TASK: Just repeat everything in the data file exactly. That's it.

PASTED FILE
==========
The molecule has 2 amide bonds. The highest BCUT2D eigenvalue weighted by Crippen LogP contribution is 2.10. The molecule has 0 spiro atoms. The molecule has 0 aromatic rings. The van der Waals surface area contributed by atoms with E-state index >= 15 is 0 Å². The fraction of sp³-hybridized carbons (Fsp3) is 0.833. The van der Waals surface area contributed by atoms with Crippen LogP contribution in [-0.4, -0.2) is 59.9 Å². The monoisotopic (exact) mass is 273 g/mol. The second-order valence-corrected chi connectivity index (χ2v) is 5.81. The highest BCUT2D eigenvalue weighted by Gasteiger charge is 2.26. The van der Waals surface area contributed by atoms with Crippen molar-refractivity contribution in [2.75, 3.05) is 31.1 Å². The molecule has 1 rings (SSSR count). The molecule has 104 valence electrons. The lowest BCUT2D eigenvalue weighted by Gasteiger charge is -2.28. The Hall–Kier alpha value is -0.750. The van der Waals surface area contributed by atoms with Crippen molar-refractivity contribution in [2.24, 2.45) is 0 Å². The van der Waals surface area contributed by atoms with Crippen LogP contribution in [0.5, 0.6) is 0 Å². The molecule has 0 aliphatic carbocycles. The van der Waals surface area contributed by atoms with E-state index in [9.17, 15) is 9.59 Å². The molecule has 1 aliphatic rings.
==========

The molecule has 2 amide bonds. The highest BCUT2D eigenvalue weighted by Crippen LogP contribution is 2.10. The molecule has 0 spiro atoms. The molecule has 0 aromatic rings. The van der Waals surface area contributed by atoms with E-state index >= 15 is 0 Å². The fraction of sp³-hybridized carbons (Fsp3) is 0.833. The van der Waals surface area contributed by atoms with Crippen LogP contribution in [-0.4, -0.2) is 59.9 Å². The monoisotopic (exact) mass is 273 g/mol. The second-order valence-corrected chi connectivity index (χ2v) is 5.81. The highest BCUT2D eigenvalue weighted by Gasteiger charge is 2.26. The van der Waals surface area contributed by atoms with Crippen molar-refractivity contribution in [2.75, 3.05) is 31.1 Å². The molecule has 1 rings (SSSR count). The molecule has 104 valence electrons. The lowest BCUT2D eigenvalue weighted by Gasteiger charge is -2.28. The Hall–Kier alpha value is -0.750. The van der Waals surface area contributed by atoms with Crippen molar-refractivity contribution in [2.24, 2.45) is 0 Å². The van der Waals surface area contributed by atoms with Crippen LogP contribution in [0.5, 0.6) is 0 Å². The molecule has 0 aliphatic carbocycles. The van der Waals surface area contributed by atoms with E-state index in [9.17, 15) is 9.59 Å². The molecule has 1 aliphatic rings.